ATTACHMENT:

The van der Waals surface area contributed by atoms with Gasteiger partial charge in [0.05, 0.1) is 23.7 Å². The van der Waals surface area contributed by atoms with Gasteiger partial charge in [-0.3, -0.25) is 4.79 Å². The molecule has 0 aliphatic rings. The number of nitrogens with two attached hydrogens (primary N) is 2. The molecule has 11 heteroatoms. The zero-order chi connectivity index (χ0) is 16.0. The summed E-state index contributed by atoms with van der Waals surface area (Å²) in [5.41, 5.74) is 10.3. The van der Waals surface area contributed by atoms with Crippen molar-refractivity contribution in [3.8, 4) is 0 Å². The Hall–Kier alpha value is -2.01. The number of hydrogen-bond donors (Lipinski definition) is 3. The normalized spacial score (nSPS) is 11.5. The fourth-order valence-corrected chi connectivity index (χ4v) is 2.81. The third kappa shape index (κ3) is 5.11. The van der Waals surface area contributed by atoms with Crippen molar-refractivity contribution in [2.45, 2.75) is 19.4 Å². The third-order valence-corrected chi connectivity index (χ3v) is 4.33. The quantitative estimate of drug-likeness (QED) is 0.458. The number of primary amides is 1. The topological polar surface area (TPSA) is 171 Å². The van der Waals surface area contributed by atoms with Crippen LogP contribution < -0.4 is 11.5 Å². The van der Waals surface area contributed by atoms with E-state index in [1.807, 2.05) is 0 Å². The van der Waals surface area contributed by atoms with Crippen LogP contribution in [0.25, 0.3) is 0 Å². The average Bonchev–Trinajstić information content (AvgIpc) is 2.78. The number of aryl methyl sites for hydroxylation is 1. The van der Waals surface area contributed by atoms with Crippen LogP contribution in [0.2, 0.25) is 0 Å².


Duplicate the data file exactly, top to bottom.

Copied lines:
The van der Waals surface area contributed by atoms with Gasteiger partial charge in [0.05, 0.1) is 23.7 Å². The van der Waals surface area contributed by atoms with Gasteiger partial charge in [-0.3, -0.25) is 4.79 Å². The molecule has 0 aliphatic rings. The number of nitrogens with two attached hydrogens (primary N) is 2. The molecule has 11 heteroatoms. The zero-order chi connectivity index (χ0) is 16.0. The summed E-state index contributed by atoms with van der Waals surface area (Å²) in [5.41, 5.74) is 10.3. The van der Waals surface area contributed by atoms with Crippen molar-refractivity contribution in [3.8, 4) is 0 Å². The Hall–Kier alpha value is -2.01. The number of hydrogen-bond donors (Lipinski definition) is 3. The normalized spacial score (nSPS) is 11.5. The fourth-order valence-corrected chi connectivity index (χ4v) is 2.81. The third kappa shape index (κ3) is 5.11. The van der Waals surface area contributed by atoms with Crippen molar-refractivity contribution in [2.45, 2.75) is 19.4 Å². The third-order valence-corrected chi connectivity index (χ3v) is 4.33. The quantitative estimate of drug-likeness (QED) is 0.458. The number of primary amides is 1. The topological polar surface area (TPSA) is 171 Å². The van der Waals surface area contributed by atoms with Crippen LogP contribution < -0.4 is 11.5 Å². The van der Waals surface area contributed by atoms with E-state index in [1.807, 2.05) is 0 Å². The van der Waals surface area contributed by atoms with Crippen LogP contribution in [0.25, 0.3) is 0 Å². The average Bonchev–Trinajstić information content (AvgIpc) is 2.78. The number of aryl methyl sites for hydroxylation is 1. The van der Waals surface area contributed by atoms with Crippen LogP contribution in [0.2, 0.25) is 0 Å².